Parker shoots against Lillard during NBA basketball game in Portland, Oregon

San Antonio’s stars actually play, but a rookie steals the show


The Spurs were playing the second half of a back-to-back, on the road in a notoriously tough place to win, with stars that are notoriously still pretty old.

It begs the question: Had David Stern not dropped the boom earlier this season with a $250,000 dollar fine for keeping their stars out, would Gregg Popovich rest his starters in another nationally televised game?

Maybe, maybe not. Only Pop knows. But what we do know is that the Spurs played with a full deck against the Portland Trailblazers, and a young rookie point guard completely stole show.

Damian Lillard was sensational against the Spurs, pouring in a career-high 29 points to go alongside seven rebounds and six assists in a solid 98-90 win for the young Blazers.

After getting saddled with a few early fouls against Tony Parker, Lillard settled in and grew more comfortable as the game went on, pulling off moves against Parker like he was walk-on at a Big Sky Conference school and not a four-time champion.

With Lillard’s step-back game on point and LaMarcus Aldridge providing some steady offense (22 points, 10-for-16) on the block, the Blazers were able to survive despite their typical shaky depth. The Spurs got 40 of their 90 points from their bench, but failed to get any of their outside shooters going in a 6-for-19 effort from behind the arc.

Although they hung around in typical Spurs fashion, it was Nicolas Batum who closed out a game that Manu Ginobili looked primed to take over. In a one-possession game with a little over a minute left, Batum curled off a screen and fired with no hesitation, nailing a 3-pointer that seemed to take the sails out of the Spurs ship. Batum wisely double-tapped the zombie Spurs though by blocking Parker’s layup attempt and sealing it late with two free throws.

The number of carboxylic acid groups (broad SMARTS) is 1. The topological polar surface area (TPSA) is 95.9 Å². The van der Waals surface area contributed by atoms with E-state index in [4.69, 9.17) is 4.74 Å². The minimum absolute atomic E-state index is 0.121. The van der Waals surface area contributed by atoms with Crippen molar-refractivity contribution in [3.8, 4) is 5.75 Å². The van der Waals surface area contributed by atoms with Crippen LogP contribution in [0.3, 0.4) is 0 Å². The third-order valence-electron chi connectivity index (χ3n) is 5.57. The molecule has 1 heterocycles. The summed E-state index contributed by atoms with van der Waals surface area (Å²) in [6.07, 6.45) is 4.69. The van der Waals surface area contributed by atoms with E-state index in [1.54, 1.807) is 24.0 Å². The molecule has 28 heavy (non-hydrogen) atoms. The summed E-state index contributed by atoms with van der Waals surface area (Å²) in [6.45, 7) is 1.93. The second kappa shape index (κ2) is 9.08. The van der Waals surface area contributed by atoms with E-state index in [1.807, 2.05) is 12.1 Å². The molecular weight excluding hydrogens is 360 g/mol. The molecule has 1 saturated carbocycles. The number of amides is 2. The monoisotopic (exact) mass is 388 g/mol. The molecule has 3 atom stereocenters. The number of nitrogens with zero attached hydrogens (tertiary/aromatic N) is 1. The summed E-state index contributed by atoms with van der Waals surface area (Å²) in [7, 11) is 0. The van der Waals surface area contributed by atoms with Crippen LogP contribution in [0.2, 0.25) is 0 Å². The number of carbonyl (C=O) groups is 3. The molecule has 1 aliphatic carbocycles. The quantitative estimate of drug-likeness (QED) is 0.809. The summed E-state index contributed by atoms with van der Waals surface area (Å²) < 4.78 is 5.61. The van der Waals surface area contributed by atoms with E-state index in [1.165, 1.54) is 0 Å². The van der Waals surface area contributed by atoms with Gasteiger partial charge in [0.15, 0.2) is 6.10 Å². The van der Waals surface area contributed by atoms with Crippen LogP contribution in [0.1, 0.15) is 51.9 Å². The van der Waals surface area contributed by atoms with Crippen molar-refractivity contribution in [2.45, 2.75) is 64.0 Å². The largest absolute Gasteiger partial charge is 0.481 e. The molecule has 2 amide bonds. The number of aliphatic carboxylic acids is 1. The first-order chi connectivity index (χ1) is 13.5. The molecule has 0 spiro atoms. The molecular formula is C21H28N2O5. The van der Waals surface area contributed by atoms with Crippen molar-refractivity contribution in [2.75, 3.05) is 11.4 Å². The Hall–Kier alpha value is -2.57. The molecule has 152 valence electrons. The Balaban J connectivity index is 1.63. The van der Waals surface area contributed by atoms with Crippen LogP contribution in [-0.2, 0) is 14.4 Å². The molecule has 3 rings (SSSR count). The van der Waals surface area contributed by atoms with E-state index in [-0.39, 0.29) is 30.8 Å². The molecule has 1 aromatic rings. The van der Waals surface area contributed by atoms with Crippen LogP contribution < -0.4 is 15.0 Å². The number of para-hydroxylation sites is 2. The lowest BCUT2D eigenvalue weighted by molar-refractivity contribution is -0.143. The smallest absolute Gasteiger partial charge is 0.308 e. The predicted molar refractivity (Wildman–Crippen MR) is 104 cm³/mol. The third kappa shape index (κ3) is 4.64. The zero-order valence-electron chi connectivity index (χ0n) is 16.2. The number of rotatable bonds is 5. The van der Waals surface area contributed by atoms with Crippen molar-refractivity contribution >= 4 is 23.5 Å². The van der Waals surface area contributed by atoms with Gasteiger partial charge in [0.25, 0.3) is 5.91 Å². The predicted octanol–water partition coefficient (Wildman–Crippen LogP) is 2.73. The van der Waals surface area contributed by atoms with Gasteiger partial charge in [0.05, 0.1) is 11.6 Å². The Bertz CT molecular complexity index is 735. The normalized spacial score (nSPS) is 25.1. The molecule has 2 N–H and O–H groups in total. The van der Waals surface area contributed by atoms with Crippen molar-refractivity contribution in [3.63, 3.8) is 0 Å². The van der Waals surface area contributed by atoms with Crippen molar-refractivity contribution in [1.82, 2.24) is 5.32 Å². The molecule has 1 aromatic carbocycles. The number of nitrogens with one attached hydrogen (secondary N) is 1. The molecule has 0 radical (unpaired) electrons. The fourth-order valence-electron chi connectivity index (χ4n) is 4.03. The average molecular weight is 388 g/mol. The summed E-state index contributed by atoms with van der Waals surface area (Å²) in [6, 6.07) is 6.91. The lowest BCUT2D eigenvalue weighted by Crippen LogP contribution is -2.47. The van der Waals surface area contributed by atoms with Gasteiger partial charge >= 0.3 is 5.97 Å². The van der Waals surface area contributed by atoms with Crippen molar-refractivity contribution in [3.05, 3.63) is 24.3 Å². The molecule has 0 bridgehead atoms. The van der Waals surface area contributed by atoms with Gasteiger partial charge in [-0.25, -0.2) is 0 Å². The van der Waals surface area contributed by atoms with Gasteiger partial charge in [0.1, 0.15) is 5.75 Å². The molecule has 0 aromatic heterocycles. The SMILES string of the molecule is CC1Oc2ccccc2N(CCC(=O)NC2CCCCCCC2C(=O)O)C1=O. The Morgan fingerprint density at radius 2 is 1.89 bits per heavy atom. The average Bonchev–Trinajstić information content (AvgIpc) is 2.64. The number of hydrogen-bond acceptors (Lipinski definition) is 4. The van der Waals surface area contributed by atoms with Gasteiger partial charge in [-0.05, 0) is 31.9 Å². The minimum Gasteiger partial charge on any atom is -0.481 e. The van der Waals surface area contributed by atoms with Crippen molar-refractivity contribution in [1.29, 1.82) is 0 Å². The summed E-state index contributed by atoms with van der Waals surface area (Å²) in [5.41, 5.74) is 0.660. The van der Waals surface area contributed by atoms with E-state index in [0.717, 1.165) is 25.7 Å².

This loss, of course, is almost completely meaningless to the Spurs. For a team that knows they’ll be in the playoffs, games like these are nothing but glorified practices. They want to win, of course, but it doesn’t really set them off path with a loss. But for a young squad like Portland in need of positive reinforcement? Wins don’t get much better than this.

Before season starts, watch top 10 dunks of preseason

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Starting Tuesday night, the games matter. The dunks matter.

But before we move onto those dunks, let’s have some fun with the top 10 dunks of the meaningless preseason. They may not matter, but they certainly were fun.

Of course there are some expected highlights — can you have a dunk reel without Russell Westbrook? — but game-winning dunks always get the top slot.

Carmelo Anthony says rather than take knee during Anthem he wants action in communities

NEW YORK, NY - MARCH 26:  Carmelo Anthony #7 of the New York Knicks looks on against the Cleveland Cavaliers during their game at Madison Square Garden on March 26, 2016 in New York City.  NOTE TO USER: User expressly acknowledges and agrees that, by downloading and/or using this Photograph, user is consenting to the terms and conditions of the Getty Images License Agreement.  (Photo by Al Bello/Getty Images)

Colin Kaepernick certainly fired up a discussion — not always the conversation he intended, but a discussion of the treatment of African-Americans in our society was part of that conversation.

No NBA player has taken that same step through the preseason, taking a knee during the national anthem (only anthem singers have done that). Some teams are locking arms during the anthem in a show of solidarity, but they stand in two orderly rows.

Carmelo Anthony explained in an interview with Bleacher Report that what he and many others want to see is the next step in Kaepernick’s protest — action in the community.